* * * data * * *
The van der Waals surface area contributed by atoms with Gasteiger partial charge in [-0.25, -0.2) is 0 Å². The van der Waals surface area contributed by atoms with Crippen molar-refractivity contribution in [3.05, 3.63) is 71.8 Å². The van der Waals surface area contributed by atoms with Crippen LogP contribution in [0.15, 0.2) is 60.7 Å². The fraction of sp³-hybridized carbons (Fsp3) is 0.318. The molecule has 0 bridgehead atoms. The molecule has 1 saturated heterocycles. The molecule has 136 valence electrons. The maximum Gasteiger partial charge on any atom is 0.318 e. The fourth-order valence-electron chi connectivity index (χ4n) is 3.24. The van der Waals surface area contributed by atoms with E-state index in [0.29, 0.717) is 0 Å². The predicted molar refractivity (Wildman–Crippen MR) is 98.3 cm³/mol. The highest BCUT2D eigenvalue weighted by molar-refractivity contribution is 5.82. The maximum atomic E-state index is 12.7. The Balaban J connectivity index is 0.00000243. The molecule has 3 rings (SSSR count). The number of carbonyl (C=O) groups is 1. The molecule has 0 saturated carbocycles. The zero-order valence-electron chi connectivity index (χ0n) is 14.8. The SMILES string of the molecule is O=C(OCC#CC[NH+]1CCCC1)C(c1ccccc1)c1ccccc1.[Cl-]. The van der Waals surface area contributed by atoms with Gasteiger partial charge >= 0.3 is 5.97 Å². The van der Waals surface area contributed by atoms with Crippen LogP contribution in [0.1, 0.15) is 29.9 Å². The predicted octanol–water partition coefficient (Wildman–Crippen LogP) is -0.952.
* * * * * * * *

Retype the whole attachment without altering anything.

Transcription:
The van der Waals surface area contributed by atoms with Gasteiger partial charge in [-0.25, -0.2) is 0 Å². The van der Waals surface area contributed by atoms with Crippen molar-refractivity contribution in [3.05, 3.63) is 71.8 Å². The van der Waals surface area contributed by atoms with Crippen LogP contribution in [0.15, 0.2) is 60.7 Å². The fraction of sp³-hybridized carbons (Fsp3) is 0.318. The molecule has 0 bridgehead atoms. The molecule has 1 saturated heterocycles. The molecule has 136 valence electrons. The maximum Gasteiger partial charge on any atom is 0.318 e. The fourth-order valence-electron chi connectivity index (χ4n) is 3.24. The van der Waals surface area contributed by atoms with E-state index in [0.29, 0.717) is 0 Å². The predicted molar refractivity (Wildman–Crippen MR) is 98.3 cm³/mol. The highest BCUT2D eigenvalue weighted by molar-refractivity contribution is 5.82. The maximum atomic E-state index is 12.7. The Balaban J connectivity index is 0.00000243. The molecule has 3 rings (SSSR count). The number of carbonyl (C=O) groups is 1. The molecule has 0 saturated carbocycles. The zero-order valence-electron chi connectivity index (χ0n) is 14.8. The SMILES string of the molecule is O=C(OCC#CC[NH+]1CCCC1)C(c1ccccc1)c1ccccc1.[Cl-]. The van der Waals surface area contributed by atoms with Gasteiger partial charge >= 0.3 is 5.97 Å². The van der Waals surface area contributed by atoms with Crippen LogP contribution in [0.1, 0.15) is 29.9 Å². The predicted octanol–water partition coefficient (Wildman–Crippen LogP) is -0.952.